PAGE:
Background: Colorectal cancer (CRC) is the 2nd leading cancer killer in the US. The Strategies and Opportunities to STOP Colon Cancer in Priority Populations (STOP CRC) project aimed to increase CRC screening among patients in Federally Qualified Health Centers (FQHCs) through a mailed fecal immunochemical test (FIT) outreach program. However, rates of completion of the follow-up colonoscopy following an abnormal FIT remain low. We developed a multivariable prediction model using data available in the electronic health record to assess the probability of patients obtaining a colonoscopy following an abnormal FIT test.
Methods: To assess the probability of obtaining a colonoscopy, we used Cox regression to develop a risk prediction model among a retrospective cohort of patients with an abnormal FIT result and a year of follow-up data.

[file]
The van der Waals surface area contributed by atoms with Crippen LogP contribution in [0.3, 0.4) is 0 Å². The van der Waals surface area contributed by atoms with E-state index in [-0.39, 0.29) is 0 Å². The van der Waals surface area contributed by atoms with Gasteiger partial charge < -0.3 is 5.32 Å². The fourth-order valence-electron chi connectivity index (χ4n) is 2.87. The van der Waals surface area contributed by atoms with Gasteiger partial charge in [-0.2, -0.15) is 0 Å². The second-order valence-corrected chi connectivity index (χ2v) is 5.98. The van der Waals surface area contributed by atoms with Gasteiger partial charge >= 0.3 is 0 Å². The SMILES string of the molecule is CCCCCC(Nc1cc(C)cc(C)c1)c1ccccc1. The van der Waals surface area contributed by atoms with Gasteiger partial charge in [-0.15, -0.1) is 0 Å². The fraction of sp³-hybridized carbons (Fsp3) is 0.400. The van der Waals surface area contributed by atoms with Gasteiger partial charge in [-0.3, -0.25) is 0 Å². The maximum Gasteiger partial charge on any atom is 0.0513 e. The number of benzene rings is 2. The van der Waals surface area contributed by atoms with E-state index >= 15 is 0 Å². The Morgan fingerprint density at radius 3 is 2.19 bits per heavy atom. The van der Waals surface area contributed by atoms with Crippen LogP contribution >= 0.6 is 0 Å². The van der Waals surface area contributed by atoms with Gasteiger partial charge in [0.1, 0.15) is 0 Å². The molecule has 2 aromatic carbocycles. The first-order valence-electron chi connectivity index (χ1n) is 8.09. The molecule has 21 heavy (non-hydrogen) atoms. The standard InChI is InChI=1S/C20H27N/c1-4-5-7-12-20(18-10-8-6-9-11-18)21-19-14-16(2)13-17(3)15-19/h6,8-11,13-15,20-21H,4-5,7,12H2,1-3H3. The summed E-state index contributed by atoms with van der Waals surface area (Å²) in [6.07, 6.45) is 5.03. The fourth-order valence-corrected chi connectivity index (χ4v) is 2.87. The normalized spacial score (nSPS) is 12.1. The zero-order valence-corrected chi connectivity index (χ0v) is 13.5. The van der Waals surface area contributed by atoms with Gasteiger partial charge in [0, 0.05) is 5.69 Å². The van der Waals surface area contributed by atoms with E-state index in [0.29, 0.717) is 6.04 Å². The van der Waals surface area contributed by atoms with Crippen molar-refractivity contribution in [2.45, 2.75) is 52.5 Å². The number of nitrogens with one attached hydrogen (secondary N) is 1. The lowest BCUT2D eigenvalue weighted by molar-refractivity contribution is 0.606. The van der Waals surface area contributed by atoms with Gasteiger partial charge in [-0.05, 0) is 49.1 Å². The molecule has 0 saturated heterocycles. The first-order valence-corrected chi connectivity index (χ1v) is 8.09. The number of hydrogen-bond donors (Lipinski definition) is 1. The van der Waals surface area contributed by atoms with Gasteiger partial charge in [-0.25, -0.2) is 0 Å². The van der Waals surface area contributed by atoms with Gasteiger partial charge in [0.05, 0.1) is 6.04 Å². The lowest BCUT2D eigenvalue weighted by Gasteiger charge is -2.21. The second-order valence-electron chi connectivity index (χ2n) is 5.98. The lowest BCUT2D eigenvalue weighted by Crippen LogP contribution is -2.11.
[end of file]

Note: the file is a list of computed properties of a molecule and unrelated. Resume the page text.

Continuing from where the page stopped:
Results: Of 1596 patients with an abnormal FIT result, 556 (34.8%) had a recorded colonoscopy within 6 months. The model shows adequate separation of patients across risk levels for non-adherence to follow-up colonoscopy (bootstrap-corrected C-statistic > 0.63). The refined model included 8 variables: age, race, insurance, GINI income inequality, long term anticoagulant use, receipt of a flu vaccine in the past year, frequency of missed clinic appointments, and clinic site. Probability of obtaining a follow-up colonoscopy within 6 months varied across quintiles; patients in the lowest quintile had an estimated 18% chance, whereas patients in the top quintile had a greater than 55% chance of obtaining a follow-up colonoscopy.
Conclusions: Knowing who is unlikely to follow-up on an abnormal FIT test could help identify patients who need an early intervention aimed at complete a follow-up colonoscopy.
Trial registry: This trial was registered at ClinicalTrials.gov (NCT01742065) on December 5, 2012. The protocol is available.